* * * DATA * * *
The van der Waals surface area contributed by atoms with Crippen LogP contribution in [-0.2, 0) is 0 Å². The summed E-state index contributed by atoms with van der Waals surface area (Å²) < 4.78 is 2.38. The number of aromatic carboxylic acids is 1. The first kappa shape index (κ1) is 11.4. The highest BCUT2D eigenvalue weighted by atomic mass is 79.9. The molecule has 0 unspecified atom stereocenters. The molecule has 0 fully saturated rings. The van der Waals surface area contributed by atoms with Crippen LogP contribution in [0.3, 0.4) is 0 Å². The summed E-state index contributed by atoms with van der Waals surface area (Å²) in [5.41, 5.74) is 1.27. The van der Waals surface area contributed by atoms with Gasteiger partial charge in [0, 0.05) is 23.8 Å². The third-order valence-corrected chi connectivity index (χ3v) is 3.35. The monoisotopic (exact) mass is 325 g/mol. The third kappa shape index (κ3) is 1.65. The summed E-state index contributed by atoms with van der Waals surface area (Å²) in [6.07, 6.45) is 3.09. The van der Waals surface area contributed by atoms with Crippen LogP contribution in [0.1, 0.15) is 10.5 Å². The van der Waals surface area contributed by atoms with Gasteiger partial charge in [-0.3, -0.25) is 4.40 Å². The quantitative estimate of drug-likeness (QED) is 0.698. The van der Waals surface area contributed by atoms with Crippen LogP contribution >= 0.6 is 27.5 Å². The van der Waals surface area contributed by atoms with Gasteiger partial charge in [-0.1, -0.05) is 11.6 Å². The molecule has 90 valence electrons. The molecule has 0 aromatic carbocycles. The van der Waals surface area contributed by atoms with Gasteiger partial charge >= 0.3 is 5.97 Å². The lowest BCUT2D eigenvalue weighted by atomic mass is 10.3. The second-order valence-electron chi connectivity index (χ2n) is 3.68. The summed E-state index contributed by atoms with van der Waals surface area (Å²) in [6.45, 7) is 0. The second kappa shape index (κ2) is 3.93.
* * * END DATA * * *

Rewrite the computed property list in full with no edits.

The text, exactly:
The van der Waals surface area contributed by atoms with Crippen LogP contribution in [-0.2, 0) is 0 Å². The summed E-state index contributed by atoms with van der Waals surface area (Å²) < 4.78 is 2.38. The number of aromatic carboxylic acids is 1. The first kappa shape index (κ1) is 11.4. The highest BCUT2D eigenvalue weighted by atomic mass is 79.9. The molecule has 0 unspecified atom stereocenters. The molecule has 0 fully saturated rings. The van der Waals surface area contributed by atoms with Crippen LogP contribution in [0.3, 0.4) is 0 Å². The summed E-state index contributed by atoms with van der Waals surface area (Å²) in [5.41, 5.74) is 1.27. The van der Waals surface area contributed by atoms with Gasteiger partial charge in [0, 0.05) is 23.8 Å². The third-order valence-corrected chi connectivity index (χ3v) is 3.35. The monoisotopic (exact) mass is 325 g/mol. The third kappa shape index (κ3) is 1.65. The summed E-state index contributed by atoms with van der Waals surface area (Å²) in [6.07, 6.45) is 3.09. The van der Waals surface area contributed by atoms with Crippen LogP contribution in [0.1, 0.15) is 10.5 Å². The van der Waals surface area contributed by atoms with Gasteiger partial charge in [-0.3, -0.25) is 4.40 Å². The quantitative estimate of drug-likeness (QED) is 0.698. The van der Waals surface area contributed by atoms with Crippen LogP contribution >= 0.6 is 27.5 Å². The van der Waals surface area contributed by atoms with Gasteiger partial charge in [-0.1, -0.05) is 11.6 Å². The molecule has 90 valence electrons. The molecule has 0 aromatic carbocycles. The van der Waals surface area contributed by atoms with Gasteiger partial charge >= 0.3 is 5.97 Å². The lowest BCUT2D eigenvalue weighted by atomic mass is 10.3. The second-order valence-electron chi connectivity index (χ2n) is 3.68. The summed E-state index contributed by atoms with van der Waals surface area (Å²) in [6.45, 7) is 0. The second kappa shape index (κ2) is 3.93.